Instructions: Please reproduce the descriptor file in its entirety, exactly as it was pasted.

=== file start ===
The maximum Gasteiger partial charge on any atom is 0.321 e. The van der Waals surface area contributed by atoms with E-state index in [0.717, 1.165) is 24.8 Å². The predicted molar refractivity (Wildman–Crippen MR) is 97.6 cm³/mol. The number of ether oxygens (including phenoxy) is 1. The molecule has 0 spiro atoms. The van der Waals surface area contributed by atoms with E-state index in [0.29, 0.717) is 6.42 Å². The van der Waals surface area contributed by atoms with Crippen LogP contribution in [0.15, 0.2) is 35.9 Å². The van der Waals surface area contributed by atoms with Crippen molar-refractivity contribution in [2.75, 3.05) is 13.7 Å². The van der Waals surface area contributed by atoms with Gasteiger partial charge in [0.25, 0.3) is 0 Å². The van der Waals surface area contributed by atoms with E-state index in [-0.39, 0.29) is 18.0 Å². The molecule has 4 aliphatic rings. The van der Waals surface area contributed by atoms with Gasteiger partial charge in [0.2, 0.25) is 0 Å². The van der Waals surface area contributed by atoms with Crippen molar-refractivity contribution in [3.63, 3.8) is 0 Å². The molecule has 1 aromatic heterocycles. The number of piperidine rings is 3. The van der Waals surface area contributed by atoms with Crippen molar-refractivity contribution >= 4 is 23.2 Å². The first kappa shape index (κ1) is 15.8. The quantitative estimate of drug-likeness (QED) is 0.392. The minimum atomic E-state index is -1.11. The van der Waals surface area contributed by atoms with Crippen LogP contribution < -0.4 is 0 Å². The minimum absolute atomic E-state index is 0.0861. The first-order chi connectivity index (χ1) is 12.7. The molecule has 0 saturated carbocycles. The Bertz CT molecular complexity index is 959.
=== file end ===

The maximum Gasteiger partial charge on any atom is 0.321 e. The van der Waals surface area contributed by atoms with E-state index in [0.717, 1.165) is 24.8 Å². The predicted molar refractivity (Wildman–Crippen MR) is 97.6 cm³/mol. The number of ether oxygens (including phenoxy) is 1. The molecule has 0 spiro atoms. The van der Waals surface area contributed by atoms with E-state index in [0.29, 0.717) is 6.42 Å². The van der Waals surface area contributed by atoms with Crippen LogP contribution in [0.15, 0.2) is 35.9 Å². The van der Waals surface area contributed by atoms with Crippen molar-refractivity contribution in [2.75, 3.05) is 13.7 Å². The van der Waals surface area contributed by atoms with Gasteiger partial charge in [0.25, 0.3) is 0 Å². The van der Waals surface area contributed by atoms with E-state index in [-0.39, 0.29) is 18.0 Å². The molecule has 4 aliphatic rings. The van der Waals surface area contributed by atoms with Gasteiger partial charge in [0.2, 0.25) is 0 Å². The van der Waals surface area contributed by atoms with Crippen molar-refractivity contribution in [3.63, 3.8) is 0 Å². The molecule has 1 aromatic heterocycles. The number of piperidine rings is 3. The van der Waals surface area contributed by atoms with Crippen molar-refractivity contribution >= 4 is 23.2 Å². The first kappa shape index (κ1) is 15.8. The quantitative estimate of drug-likeness (QED) is 0.392. The minimum atomic E-state index is -1.11. The van der Waals surface area contributed by atoms with Crippen LogP contribution < -0.4 is 0 Å². The minimum absolute atomic E-state index is 0.0861. The first-order chi connectivity index (χ1) is 12.7. The molecule has 0 saturated carbocycles. The Bertz CT molecular complexity index is 959.